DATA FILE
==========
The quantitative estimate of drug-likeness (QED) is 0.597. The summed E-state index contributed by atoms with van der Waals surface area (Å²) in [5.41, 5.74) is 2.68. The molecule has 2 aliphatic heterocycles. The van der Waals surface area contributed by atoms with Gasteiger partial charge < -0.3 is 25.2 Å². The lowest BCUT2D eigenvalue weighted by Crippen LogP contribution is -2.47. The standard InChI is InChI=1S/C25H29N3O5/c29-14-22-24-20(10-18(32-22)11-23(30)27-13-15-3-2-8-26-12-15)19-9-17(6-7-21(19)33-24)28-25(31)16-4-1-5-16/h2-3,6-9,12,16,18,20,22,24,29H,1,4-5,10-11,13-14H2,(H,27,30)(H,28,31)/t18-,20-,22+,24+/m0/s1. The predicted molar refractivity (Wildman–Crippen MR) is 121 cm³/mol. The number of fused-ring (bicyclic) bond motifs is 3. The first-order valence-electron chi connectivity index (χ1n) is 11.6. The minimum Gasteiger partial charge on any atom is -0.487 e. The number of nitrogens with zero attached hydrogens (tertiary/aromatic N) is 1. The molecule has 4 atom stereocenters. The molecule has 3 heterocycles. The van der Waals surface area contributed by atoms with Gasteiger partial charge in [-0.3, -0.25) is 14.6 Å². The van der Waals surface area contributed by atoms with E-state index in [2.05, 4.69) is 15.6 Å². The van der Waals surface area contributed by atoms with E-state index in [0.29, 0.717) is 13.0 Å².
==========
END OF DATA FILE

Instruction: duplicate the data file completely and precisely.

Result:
The quantitative estimate of drug-likeness (QED) is 0.597. The summed E-state index contributed by atoms with van der Waals surface area (Å²) in [5.41, 5.74) is 2.68. The molecule has 2 aliphatic heterocycles. The van der Waals surface area contributed by atoms with Gasteiger partial charge < -0.3 is 25.2 Å². The lowest BCUT2D eigenvalue weighted by Crippen LogP contribution is -2.47. The standard InChI is InChI=1S/C25H29N3O5/c29-14-22-24-20(10-18(32-22)11-23(30)27-13-15-3-2-8-26-12-15)19-9-17(6-7-21(19)33-24)28-25(31)16-4-1-5-16/h2-3,6-9,12,16,18,20,22,24,29H,1,4-5,10-11,13-14H2,(H,27,30)(H,28,31)/t18-,20-,22+,24+/m0/s1. The predicted molar refractivity (Wildman–Crippen MR) is 121 cm³/mol. The number of fused-ring (bicyclic) bond motifs is 3. The first-order valence-electron chi connectivity index (χ1n) is 11.6. The minimum Gasteiger partial charge on any atom is -0.487 e. The number of nitrogens with zero attached hydrogens (tertiary/aromatic N) is 1. The molecule has 4 atom stereocenters. The molecule has 3 heterocycles. The van der Waals surface area contributed by atoms with Gasteiger partial charge in [-0.3, -0.25) is 14.6 Å². The van der Waals surface area contributed by atoms with E-state index in [2.05, 4.69) is 15.6 Å². The van der Waals surface area contributed by atoms with E-state index in [0.29, 0.717) is 13.0 Å².